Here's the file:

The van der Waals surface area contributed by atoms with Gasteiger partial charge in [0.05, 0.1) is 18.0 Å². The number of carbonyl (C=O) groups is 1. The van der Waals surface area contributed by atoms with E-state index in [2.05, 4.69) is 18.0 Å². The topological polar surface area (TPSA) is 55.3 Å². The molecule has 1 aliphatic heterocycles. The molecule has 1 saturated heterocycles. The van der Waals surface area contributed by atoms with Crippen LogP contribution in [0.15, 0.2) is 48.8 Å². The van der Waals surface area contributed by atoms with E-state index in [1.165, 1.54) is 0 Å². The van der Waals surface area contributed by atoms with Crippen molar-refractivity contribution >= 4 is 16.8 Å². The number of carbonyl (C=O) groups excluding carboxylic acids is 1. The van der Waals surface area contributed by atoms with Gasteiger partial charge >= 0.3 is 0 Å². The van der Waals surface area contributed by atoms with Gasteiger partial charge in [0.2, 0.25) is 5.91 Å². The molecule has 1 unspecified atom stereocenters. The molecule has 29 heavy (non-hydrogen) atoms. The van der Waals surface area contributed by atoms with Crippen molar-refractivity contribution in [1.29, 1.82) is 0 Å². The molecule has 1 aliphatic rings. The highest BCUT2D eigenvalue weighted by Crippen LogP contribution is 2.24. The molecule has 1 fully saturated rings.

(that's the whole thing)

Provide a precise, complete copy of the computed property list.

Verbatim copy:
The van der Waals surface area contributed by atoms with Gasteiger partial charge in [0.05, 0.1) is 18.0 Å². The number of carbonyl (C=O) groups is 1. The van der Waals surface area contributed by atoms with E-state index in [2.05, 4.69) is 18.0 Å². The topological polar surface area (TPSA) is 55.3 Å². The molecule has 1 aliphatic heterocycles. The molecule has 1 saturated heterocycles. The van der Waals surface area contributed by atoms with Crippen LogP contribution in [0.15, 0.2) is 48.8 Å². The van der Waals surface area contributed by atoms with E-state index in [1.165, 1.54) is 0 Å². The van der Waals surface area contributed by atoms with Crippen molar-refractivity contribution >= 4 is 16.8 Å². The number of carbonyl (C=O) groups excluding carboxylic acids is 1. The van der Waals surface area contributed by atoms with Gasteiger partial charge >= 0.3 is 0 Å². The van der Waals surface area contributed by atoms with Gasteiger partial charge in [0.2, 0.25) is 5.91 Å². The molecule has 1 unspecified atom stereocenters. The molecule has 29 heavy (non-hydrogen) atoms. The van der Waals surface area contributed by atoms with Crippen molar-refractivity contribution in [1.29, 1.82) is 0 Å². The molecule has 1 aliphatic rings. The highest BCUT2D eigenvalue weighted by Crippen LogP contribution is 2.24. The molecule has 1 fully saturated rings.